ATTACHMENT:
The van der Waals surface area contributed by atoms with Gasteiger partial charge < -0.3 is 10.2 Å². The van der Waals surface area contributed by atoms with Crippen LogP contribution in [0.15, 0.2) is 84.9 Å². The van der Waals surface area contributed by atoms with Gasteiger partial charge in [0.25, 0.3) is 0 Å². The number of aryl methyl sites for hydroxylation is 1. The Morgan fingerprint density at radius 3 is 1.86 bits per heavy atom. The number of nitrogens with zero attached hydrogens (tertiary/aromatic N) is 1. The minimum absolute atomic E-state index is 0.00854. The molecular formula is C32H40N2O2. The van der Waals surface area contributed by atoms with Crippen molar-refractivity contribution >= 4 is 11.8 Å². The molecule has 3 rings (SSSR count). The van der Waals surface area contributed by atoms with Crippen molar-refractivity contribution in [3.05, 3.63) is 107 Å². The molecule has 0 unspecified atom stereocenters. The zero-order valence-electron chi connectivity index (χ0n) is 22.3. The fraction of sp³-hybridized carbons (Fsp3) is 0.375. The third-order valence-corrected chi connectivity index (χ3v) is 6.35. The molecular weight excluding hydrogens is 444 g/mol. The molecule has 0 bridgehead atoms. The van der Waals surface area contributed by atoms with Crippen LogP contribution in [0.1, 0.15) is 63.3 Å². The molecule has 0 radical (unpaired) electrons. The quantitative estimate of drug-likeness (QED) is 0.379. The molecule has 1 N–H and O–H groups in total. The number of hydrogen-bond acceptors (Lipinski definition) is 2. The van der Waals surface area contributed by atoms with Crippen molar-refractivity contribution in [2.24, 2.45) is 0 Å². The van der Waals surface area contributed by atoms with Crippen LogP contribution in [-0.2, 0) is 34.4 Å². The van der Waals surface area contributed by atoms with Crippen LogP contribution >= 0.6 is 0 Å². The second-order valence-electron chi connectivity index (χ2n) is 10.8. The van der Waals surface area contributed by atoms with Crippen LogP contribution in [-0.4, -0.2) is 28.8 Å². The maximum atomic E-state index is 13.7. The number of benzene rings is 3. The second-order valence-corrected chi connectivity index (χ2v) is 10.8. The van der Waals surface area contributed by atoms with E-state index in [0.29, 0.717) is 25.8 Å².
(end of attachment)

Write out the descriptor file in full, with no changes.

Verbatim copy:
The van der Waals surface area contributed by atoms with Gasteiger partial charge < -0.3 is 10.2 Å². The van der Waals surface area contributed by atoms with Crippen LogP contribution in [0.15, 0.2) is 84.9 Å². The van der Waals surface area contributed by atoms with Gasteiger partial charge in [0.25, 0.3) is 0 Å². The number of aryl methyl sites for hydroxylation is 1. The Morgan fingerprint density at radius 3 is 1.86 bits per heavy atom. The number of nitrogens with zero attached hydrogens (tertiary/aromatic N) is 1. The minimum absolute atomic E-state index is 0.00854. The molecular formula is C32H40N2O2. The van der Waals surface area contributed by atoms with Crippen molar-refractivity contribution >= 4 is 11.8 Å². The molecule has 3 rings (SSSR count). The van der Waals surface area contributed by atoms with Crippen molar-refractivity contribution in [3.05, 3.63) is 107 Å². The molecule has 0 unspecified atom stereocenters. The zero-order valence-electron chi connectivity index (χ0n) is 22.3. The fraction of sp³-hybridized carbons (Fsp3) is 0.375. The third-order valence-corrected chi connectivity index (χ3v) is 6.35. The molecular weight excluding hydrogens is 444 g/mol. The molecule has 0 bridgehead atoms. The van der Waals surface area contributed by atoms with Crippen LogP contribution in [0.1, 0.15) is 63.3 Å². The molecule has 0 radical (unpaired) electrons. The quantitative estimate of drug-likeness (QED) is 0.379. The molecule has 1 N–H and O–H groups in total. The number of hydrogen-bond acceptors (Lipinski definition) is 2. The van der Waals surface area contributed by atoms with Crippen molar-refractivity contribution in [2.24, 2.45) is 0 Å². The van der Waals surface area contributed by atoms with Crippen LogP contribution in [-0.2, 0) is 34.4 Å². The van der Waals surface area contributed by atoms with Crippen LogP contribution >= 0.6 is 0 Å². The second-order valence-electron chi connectivity index (χ2n) is 10.8. The van der Waals surface area contributed by atoms with Crippen LogP contribution in [-0.4, -0.2) is 28.8 Å². The maximum atomic E-state index is 13.7. The number of benzene rings is 3. The second-order valence-corrected chi connectivity index (χ2v) is 10.8. The van der Waals surface area contributed by atoms with E-state index in [0.29, 0.717) is 25.8 Å².